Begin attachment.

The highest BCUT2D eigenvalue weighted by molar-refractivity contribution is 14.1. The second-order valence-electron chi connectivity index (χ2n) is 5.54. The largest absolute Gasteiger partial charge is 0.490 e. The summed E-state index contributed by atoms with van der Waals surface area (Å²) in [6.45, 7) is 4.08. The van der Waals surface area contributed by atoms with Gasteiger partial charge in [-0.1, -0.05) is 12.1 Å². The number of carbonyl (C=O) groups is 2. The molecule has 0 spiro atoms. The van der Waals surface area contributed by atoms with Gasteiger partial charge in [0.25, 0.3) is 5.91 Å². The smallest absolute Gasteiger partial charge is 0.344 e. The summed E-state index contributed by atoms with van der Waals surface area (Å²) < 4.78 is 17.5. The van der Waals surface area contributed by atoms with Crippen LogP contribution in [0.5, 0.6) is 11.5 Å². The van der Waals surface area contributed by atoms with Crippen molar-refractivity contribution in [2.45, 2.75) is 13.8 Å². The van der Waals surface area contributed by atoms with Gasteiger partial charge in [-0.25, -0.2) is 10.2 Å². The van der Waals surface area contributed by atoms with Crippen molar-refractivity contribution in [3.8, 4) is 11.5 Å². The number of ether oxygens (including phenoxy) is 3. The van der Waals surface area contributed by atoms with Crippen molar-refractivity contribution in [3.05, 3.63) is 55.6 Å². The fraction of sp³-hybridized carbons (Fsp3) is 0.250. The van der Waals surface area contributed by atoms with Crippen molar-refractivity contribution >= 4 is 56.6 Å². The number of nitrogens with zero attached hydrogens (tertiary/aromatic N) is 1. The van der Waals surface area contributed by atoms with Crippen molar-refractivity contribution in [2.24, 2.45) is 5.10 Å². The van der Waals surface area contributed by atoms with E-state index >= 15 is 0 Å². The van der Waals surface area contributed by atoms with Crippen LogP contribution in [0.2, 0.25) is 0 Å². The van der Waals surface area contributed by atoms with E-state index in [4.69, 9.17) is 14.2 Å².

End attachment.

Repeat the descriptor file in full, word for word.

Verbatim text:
The highest BCUT2D eigenvalue weighted by molar-refractivity contribution is 14.1. The second-order valence-electron chi connectivity index (χ2n) is 5.54. The largest absolute Gasteiger partial charge is 0.490 e. The summed E-state index contributed by atoms with van der Waals surface area (Å²) in [6.45, 7) is 4.08. The van der Waals surface area contributed by atoms with Gasteiger partial charge in [-0.1, -0.05) is 12.1 Å². The number of carbonyl (C=O) groups is 2. The molecule has 0 spiro atoms. The van der Waals surface area contributed by atoms with Gasteiger partial charge in [0.25, 0.3) is 5.91 Å². The smallest absolute Gasteiger partial charge is 0.344 e. The summed E-state index contributed by atoms with van der Waals surface area (Å²) < 4.78 is 17.5. The van der Waals surface area contributed by atoms with Crippen LogP contribution in [0.5, 0.6) is 11.5 Å². The van der Waals surface area contributed by atoms with Crippen molar-refractivity contribution in [2.45, 2.75) is 13.8 Å². The van der Waals surface area contributed by atoms with Gasteiger partial charge in [-0.25, -0.2) is 10.2 Å². The van der Waals surface area contributed by atoms with Crippen molar-refractivity contribution in [3.8, 4) is 11.5 Å². The number of ether oxygens (including phenoxy) is 3. The van der Waals surface area contributed by atoms with Crippen molar-refractivity contribution in [3.05, 3.63) is 55.6 Å². The fraction of sp³-hybridized carbons (Fsp3) is 0.250. The van der Waals surface area contributed by atoms with Crippen molar-refractivity contribution >= 4 is 56.6 Å². The number of nitrogens with zero attached hydrogens (tertiary/aromatic N) is 1. The van der Waals surface area contributed by atoms with Crippen molar-refractivity contribution in [2.24, 2.45) is 5.10 Å². The van der Waals surface area contributed by atoms with E-state index >= 15 is 0 Å². The van der Waals surface area contributed by atoms with Crippen LogP contribution in [0.2, 0.25) is 0 Å². The van der Waals surface area contributed by atoms with E-state index in [4.69, 9.17) is 14.2 Å².